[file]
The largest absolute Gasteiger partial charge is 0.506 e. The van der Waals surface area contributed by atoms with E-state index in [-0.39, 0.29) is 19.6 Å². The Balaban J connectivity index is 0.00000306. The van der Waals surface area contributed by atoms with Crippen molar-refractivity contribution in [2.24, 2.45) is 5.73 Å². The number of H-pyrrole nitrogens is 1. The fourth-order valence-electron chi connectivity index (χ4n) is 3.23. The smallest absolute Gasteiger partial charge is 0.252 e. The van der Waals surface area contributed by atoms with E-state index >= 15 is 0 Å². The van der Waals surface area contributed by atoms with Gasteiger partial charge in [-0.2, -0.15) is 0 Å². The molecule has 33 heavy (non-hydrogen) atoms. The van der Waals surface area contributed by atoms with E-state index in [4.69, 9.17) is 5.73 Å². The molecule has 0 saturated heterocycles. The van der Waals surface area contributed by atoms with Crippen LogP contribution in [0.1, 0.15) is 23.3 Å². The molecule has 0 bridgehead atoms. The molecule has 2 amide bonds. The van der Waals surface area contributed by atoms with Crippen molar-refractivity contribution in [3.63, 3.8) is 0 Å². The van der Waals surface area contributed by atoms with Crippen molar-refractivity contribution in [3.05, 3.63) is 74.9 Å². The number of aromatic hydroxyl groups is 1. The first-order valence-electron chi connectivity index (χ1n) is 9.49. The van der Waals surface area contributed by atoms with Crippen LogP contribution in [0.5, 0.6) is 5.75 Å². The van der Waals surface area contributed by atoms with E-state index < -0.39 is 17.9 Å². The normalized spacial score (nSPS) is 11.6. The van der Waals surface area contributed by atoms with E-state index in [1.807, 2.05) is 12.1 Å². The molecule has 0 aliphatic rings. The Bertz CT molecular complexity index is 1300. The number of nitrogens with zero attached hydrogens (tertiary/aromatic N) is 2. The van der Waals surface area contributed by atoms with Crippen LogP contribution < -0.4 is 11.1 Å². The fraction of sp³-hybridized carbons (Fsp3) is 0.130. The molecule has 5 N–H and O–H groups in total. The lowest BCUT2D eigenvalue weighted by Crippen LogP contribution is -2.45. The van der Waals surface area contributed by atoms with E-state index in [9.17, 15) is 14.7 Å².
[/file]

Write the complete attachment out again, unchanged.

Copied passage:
The largest absolute Gasteiger partial charge is 0.506 e. The van der Waals surface area contributed by atoms with E-state index in [-0.39, 0.29) is 19.6 Å². The Balaban J connectivity index is 0.00000306. The van der Waals surface area contributed by atoms with Crippen molar-refractivity contribution in [2.24, 2.45) is 5.73 Å². The number of H-pyrrole nitrogens is 1. The fourth-order valence-electron chi connectivity index (χ4n) is 3.23. The smallest absolute Gasteiger partial charge is 0.252 e. The van der Waals surface area contributed by atoms with E-state index >= 15 is 0 Å². The van der Waals surface area contributed by atoms with Gasteiger partial charge in [-0.2, -0.15) is 0 Å². The molecule has 33 heavy (non-hydrogen) atoms. The van der Waals surface area contributed by atoms with E-state index in [4.69, 9.17) is 5.73 Å². The molecule has 0 saturated heterocycles. The van der Waals surface area contributed by atoms with Crippen LogP contribution in [0.1, 0.15) is 23.3 Å². The molecule has 0 bridgehead atoms. The molecule has 2 amide bonds. The van der Waals surface area contributed by atoms with Crippen molar-refractivity contribution in [3.63, 3.8) is 0 Å². The van der Waals surface area contributed by atoms with Crippen molar-refractivity contribution in [3.05, 3.63) is 74.9 Å². The number of aromatic hydroxyl groups is 1. The first-order valence-electron chi connectivity index (χ1n) is 9.49. The van der Waals surface area contributed by atoms with Crippen LogP contribution in [0.5, 0.6) is 5.75 Å². The van der Waals surface area contributed by atoms with E-state index < -0.39 is 17.9 Å². The normalized spacial score (nSPS) is 11.6. The van der Waals surface area contributed by atoms with E-state index in [1.807, 2.05) is 12.1 Å². The molecule has 0 aliphatic rings. The Bertz CT molecular complexity index is 1300. The number of nitrogens with zero attached hydrogens (tertiary/aromatic N) is 2. The van der Waals surface area contributed by atoms with Crippen LogP contribution < -0.4 is 11.1 Å². The fraction of sp³-hybridized carbons (Fsp3) is 0.130. The molecule has 5 N–H and O–H groups in total. The lowest BCUT2D eigenvalue weighted by Crippen LogP contribution is -2.45. The van der Waals surface area contributed by atoms with E-state index in [9.17, 15) is 14.7 Å².